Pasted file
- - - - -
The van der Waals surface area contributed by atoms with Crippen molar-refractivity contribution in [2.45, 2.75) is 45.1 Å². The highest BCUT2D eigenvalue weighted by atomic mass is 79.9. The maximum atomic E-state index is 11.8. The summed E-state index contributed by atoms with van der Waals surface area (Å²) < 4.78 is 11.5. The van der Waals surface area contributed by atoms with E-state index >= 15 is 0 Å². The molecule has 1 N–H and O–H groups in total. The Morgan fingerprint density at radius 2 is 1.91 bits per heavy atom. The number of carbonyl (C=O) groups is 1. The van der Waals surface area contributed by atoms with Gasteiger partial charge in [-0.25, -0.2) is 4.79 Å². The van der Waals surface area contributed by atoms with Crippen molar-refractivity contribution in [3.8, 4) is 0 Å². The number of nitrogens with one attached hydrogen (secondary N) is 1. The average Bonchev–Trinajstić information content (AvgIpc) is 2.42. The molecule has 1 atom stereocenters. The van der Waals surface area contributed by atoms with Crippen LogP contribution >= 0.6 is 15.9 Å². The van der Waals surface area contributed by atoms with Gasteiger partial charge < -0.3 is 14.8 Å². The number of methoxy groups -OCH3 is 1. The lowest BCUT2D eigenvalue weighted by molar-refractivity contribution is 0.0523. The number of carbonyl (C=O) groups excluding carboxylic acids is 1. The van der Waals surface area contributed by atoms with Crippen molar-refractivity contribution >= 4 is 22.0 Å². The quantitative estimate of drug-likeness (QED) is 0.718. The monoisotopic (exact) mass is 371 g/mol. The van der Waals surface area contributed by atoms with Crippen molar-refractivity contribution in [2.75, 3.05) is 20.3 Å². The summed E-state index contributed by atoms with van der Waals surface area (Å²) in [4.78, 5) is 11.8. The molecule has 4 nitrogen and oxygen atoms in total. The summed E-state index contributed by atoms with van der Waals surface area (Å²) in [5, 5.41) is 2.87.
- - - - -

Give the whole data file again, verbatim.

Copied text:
The van der Waals surface area contributed by atoms with Crippen molar-refractivity contribution in [2.45, 2.75) is 45.1 Å². The highest BCUT2D eigenvalue weighted by atomic mass is 79.9. The maximum atomic E-state index is 11.8. The summed E-state index contributed by atoms with van der Waals surface area (Å²) < 4.78 is 11.5. The van der Waals surface area contributed by atoms with E-state index >= 15 is 0 Å². The molecule has 1 N–H and O–H groups in total. The Morgan fingerprint density at radius 2 is 1.91 bits per heavy atom. The number of carbonyl (C=O) groups is 1. The van der Waals surface area contributed by atoms with Gasteiger partial charge in [-0.25, -0.2) is 4.79 Å². The van der Waals surface area contributed by atoms with Crippen molar-refractivity contribution in [3.8, 4) is 0 Å². The number of nitrogens with one attached hydrogen (secondary N) is 1. The average Bonchev–Trinajstić information content (AvgIpc) is 2.42. The molecule has 1 atom stereocenters. The van der Waals surface area contributed by atoms with Crippen LogP contribution >= 0.6 is 15.9 Å². The van der Waals surface area contributed by atoms with Gasteiger partial charge < -0.3 is 14.8 Å². The number of methoxy groups -OCH3 is 1. The lowest BCUT2D eigenvalue weighted by molar-refractivity contribution is 0.0523. The number of carbonyl (C=O) groups excluding carboxylic acids is 1. The van der Waals surface area contributed by atoms with Crippen molar-refractivity contribution >= 4 is 22.0 Å². The quantitative estimate of drug-likeness (QED) is 0.718. The monoisotopic (exact) mass is 371 g/mol. The van der Waals surface area contributed by atoms with Crippen molar-refractivity contribution in [2.75, 3.05) is 20.3 Å². The summed E-state index contributed by atoms with van der Waals surface area (Å²) in [4.78, 5) is 11.8. The molecule has 4 nitrogen and oxygen atoms in total. The summed E-state index contributed by atoms with van der Waals surface area (Å²) in [5, 5.41) is 2.87.